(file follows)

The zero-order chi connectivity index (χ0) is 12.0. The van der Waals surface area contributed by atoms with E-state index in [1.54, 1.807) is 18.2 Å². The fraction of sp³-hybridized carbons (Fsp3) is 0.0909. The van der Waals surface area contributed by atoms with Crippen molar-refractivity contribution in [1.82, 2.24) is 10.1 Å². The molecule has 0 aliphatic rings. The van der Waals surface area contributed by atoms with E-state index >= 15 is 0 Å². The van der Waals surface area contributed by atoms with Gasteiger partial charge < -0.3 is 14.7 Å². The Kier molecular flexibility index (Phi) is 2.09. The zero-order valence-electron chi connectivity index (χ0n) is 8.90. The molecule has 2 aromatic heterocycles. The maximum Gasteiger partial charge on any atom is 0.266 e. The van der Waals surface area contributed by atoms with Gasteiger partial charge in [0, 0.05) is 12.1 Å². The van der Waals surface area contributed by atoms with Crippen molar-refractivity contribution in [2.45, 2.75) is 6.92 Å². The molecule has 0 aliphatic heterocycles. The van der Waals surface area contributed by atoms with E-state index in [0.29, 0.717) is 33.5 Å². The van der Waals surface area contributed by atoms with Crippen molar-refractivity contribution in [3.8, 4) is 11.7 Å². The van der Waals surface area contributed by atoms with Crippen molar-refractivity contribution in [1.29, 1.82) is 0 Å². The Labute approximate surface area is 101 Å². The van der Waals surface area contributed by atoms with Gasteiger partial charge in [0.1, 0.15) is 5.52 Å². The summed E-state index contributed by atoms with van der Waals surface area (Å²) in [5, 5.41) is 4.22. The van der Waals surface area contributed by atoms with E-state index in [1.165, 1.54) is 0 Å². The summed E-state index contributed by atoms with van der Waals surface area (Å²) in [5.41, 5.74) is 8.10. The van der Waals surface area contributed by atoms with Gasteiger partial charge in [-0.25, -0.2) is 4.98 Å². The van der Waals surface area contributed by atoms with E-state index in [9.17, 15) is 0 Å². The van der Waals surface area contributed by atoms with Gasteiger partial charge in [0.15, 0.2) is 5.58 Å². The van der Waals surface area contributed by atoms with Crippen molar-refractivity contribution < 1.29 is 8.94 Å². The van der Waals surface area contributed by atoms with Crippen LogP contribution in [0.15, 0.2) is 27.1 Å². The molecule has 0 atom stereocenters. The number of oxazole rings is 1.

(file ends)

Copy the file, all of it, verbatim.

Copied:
The zero-order chi connectivity index (χ0) is 12.0. The van der Waals surface area contributed by atoms with E-state index in [1.54, 1.807) is 18.2 Å². The fraction of sp³-hybridized carbons (Fsp3) is 0.0909. The van der Waals surface area contributed by atoms with Crippen molar-refractivity contribution in [1.82, 2.24) is 10.1 Å². The molecule has 0 aliphatic rings. The van der Waals surface area contributed by atoms with E-state index >= 15 is 0 Å². The van der Waals surface area contributed by atoms with Gasteiger partial charge < -0.3 is 14.7 Å². The Kier molecular flexibility index (Phi) is 2.09. The zero-order valence-electron chi connectivity index (χ0n) is 8.90. The molecule has 2 aromatic heterocycles. The maximum Gasteiger partial charge on any atom is 0.266 e. The van der Waals surface area contributed by atoms with Gasteiger partial charge in [0, 0.05) is 12.1 Å². The van der Waals surface area contributed by atoms with Crippen molar-refractivity contribution in [2.45, 2.75) is 6.92 Å². The molecule has 0 aliphatic heterocycles. The van der Waals surface area contributed by atoms with E-state index in [0.29, 0.717) is 33.5 Å². The van der Waals surface area contributed by atoms with Crippen molar-refractivity contribution in [3.8, 4) is 11.7 Å². The van der Waals surface area contributed by atoms with Crippen molar-refractivity contribution in [1.29, 1.82) is 0 Å². The Labute approximate surface area is 101 Å². The van der Waals surface area contributed by atoms with Gasteiger partial charge in [0.1, 0.15) is 5.52 Å². The summed E-state index contributed by atoms with van der Waals surface area (Å²) in [5, 5.41) is 4.22. The van der Waals surface area contributed by atoms with E-state index in [1.165, 1.54) is 0 Å². The summed E-state index contributed by atoms with van der Waals surface area (Å²) in [5.41, 5.74) is 8.10. The van der Waals surface area contributed by atoms with Gasteiger partial charge in [-0.25, -0.2) is 4.98 Å². The van der Waals surface area contributed by atoms with E-state index in [9.17, 15) is 0 Å². The van der Waals surface area contributed by atoms with Gasteiger partial charge in [0.15, 0.2) is 5.58 Å². The van der Waals surface area contributed by atoms with Crippen molar-refractivity contribution < 1.29 is 8.94 Å². The van der Waals surface area contributed by atoms with Crippen LogP contribution in [0.15, 0.2) is 27.1 Å². The molecule has 0 atom stereocenters. The number of oxazole rings is 1.